About statutory arrangements

You may decide to make an arrangement through the statutory child maintenance service. If so, you will pay a £20 application fee and the statutory service will calculate how much child maintenance should be paid. You can choose whether to use the full collection service Collect & Pay, which incurs further costs, or manage payments between yourselves through Direct Pay.

Either parent is able to choose Direct Pay without needing the other’s consent, except where there is evidence that suggests the paying parent will be unlikely to pay.

If you currently have a Child Maintenance Service or Child Support Agency case and you have a question about it, you should call the number on any letter you have received. Child Maintenance Options cannot help with individual statutory service cases.

Collect & Pay

With a Collect & Pay arrangement, the service managing your case will collect payments from the paying parent and pass them on to the receiving parent. Both parents will have to pay collection fees.

These are:

  • an additional 20% collection fee for paying parents on top of their usual child maintenance amount, and
  • a 4% collection fee for receiving parents deducted from their usual child maintenance amount

With Collect & Pay the Child Maintenance Service will manage the maintenance payments and can take enforcement action if the paying parent doesn’t keep up with regular payments. The paying parent may have to pay enforcement charges if this happens.

The Government introduced fees and charges to encourage more parents to consider working together to arrange child maintenance, and because it believes both parents should contribute to the statutory service’s running costs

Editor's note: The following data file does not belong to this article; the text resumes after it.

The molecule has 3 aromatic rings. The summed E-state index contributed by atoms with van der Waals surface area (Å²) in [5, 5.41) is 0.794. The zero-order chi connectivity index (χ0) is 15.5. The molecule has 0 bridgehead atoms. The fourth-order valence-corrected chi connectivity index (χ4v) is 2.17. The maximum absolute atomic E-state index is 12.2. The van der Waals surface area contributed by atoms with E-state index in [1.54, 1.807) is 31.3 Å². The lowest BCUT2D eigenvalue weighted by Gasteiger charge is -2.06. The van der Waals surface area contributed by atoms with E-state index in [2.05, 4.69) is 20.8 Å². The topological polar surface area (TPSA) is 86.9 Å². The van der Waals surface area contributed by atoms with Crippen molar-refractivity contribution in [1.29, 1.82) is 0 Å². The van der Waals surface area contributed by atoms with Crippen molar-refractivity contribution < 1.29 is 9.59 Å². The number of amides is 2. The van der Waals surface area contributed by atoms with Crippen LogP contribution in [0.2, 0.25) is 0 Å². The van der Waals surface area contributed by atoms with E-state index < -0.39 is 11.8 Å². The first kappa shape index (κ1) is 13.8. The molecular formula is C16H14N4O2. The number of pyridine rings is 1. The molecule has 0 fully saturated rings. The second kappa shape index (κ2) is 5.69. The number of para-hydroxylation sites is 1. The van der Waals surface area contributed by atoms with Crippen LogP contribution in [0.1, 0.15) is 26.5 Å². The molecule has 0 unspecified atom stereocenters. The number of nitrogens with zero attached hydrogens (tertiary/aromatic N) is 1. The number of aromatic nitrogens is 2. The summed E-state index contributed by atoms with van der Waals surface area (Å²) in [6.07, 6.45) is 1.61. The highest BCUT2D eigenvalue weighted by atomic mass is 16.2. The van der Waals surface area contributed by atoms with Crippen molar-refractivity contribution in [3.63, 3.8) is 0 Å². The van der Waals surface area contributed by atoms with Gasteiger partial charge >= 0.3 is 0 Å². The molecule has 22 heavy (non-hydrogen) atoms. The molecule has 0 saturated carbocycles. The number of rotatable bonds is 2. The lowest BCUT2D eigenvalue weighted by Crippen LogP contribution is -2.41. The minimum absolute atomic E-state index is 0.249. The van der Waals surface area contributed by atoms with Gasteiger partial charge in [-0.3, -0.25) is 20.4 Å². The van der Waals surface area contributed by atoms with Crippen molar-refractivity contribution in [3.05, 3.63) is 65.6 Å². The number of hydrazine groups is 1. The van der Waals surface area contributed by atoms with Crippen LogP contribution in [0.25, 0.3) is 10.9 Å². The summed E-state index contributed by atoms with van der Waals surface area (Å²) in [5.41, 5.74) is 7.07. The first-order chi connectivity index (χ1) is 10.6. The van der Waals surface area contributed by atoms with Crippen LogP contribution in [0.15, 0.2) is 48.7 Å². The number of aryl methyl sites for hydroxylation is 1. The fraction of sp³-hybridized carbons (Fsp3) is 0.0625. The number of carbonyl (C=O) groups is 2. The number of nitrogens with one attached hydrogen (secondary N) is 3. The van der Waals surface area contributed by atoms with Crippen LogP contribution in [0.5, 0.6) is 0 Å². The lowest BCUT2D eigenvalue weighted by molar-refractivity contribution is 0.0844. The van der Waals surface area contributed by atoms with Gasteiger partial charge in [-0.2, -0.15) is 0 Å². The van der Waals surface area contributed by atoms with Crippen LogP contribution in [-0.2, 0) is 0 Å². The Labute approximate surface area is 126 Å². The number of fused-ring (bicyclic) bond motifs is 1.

If you need help deciding which type of arrangement is best for you, see comparing your options.

Or, you can call us in confidence on 0800 988 0988 to discuss your options.

For more information about the different ways you can arrange payments, see ways to pay child maintenance.

Direct Pay (Child Maintenance Service) and Maintenance Direct (Child Support Agency)

With Direct Pay and Maintenance Direct arrangements, the service managing your case calculates child maintenance but doesn’t collect it. The paying parent makes payments directly to the receiving parent. Neither parent will have to pay collection fees.

Once the statutory service has calculated the amount, it’s up to you to agree with the other parent how and when money is paid. It’s a good idea to keep a record and receipts of your payments, in case there are any problems in the future.

The main difference between a Direct Pay or Maintenance Direct arrangement and a family-based arrangement is that the statutory service decides on the amount – and this means it’s legally binding. If the paying parent doesn’t keep up with payments the receiving parent can ask the service managing their case to take action to enforce payment.

In the Child Maintenance Service:

  • either parent can choose to move to Direct Pay without needing the other’s consent, except where there is evidence that suggests the paying parent may be unlikely to pay using Direct Pay. Most parents should be able to use Direct Pay safely and securely. If you want to know more about how you can do this, please contact us.
  • enforcing payments would mean changing the case to Collect & Pay. If this happens, both parents would have to pay collection fees and the paying parent may have to pay enforcement charges as well.

In the Child Support Agency:

  • both parents must agree to use Maintenance Direct before it can be set up.
  • there are no collection fees or enforcement charges if your case moves to the collection service.

How long will a statutory arrangement last?

Statutory child maintenance arrangements can last until your child is 20 if they’re in full-time, non-advanced education (up to A-level or equivalent in England and Wales, and up to Higher or Advanced Higher in Scotland).

If you have opened a Child Support Agency or Child Maintenance Service case you can close it at any time and make your own arrangements instead, if you decide that a family-based arrangement is better for you and your family.